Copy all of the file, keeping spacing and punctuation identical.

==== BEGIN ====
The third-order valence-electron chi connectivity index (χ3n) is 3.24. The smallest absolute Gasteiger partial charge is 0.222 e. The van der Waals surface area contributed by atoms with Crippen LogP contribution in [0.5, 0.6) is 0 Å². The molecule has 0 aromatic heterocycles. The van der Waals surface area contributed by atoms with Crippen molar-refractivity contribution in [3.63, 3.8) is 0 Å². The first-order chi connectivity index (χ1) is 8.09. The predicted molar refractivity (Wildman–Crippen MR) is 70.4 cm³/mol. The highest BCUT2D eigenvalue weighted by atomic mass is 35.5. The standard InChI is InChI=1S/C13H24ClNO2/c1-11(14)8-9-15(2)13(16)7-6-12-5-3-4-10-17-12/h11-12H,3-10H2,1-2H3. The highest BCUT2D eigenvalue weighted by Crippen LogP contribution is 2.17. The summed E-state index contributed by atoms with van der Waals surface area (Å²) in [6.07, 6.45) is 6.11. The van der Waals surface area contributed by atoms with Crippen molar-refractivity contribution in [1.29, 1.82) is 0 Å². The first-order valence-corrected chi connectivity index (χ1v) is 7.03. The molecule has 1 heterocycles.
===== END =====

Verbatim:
The third-order valence-electron chi connectivity index (χ3n) is 3.24. The smallest absolute Gasteiger partial charge is 0.222 e. The van der Waals surface area contributed by atoms with Crippen LogP contribution in [0.5, 0.6) is 0 Å². The molecule has 0 aromatic heterocycles. The van der Waals surface area contributed by atoms with Crippen molar-refractivity contribution in [3.63, 3.8) is 0 Å². The first-order chi connectivity index (χ1) is 8.09. The predicted molar refractivity (Wildman–Crippen MR) is 70.4 cm³/mol. The highest BCUT2D eigenvalue weighted by atomic mass is 35.5. The standard InChI is InChI=1S/C13H24ClNO2/c1-11(14)8-9-15(2)13(16)7-6-12-5-3-4-10-17-12/h11-12H,3-10H2,1-2H3. The highest BCUT2D eigenvalue weighted by Crippen LogP contribution is 2.17. The summed E-state index contributed by atoms with van der Waals surface area (Å²) in [6.07, 6.45) is 6.11. The van der Waals surface area contributed by atoms with Crippen molar-refractivity contribution in [1.29, 1.82) is 0 Å². The first-order valence-corrected chi connectivity index (χ1v) is 7.03. The molecule has 1 heterocycles.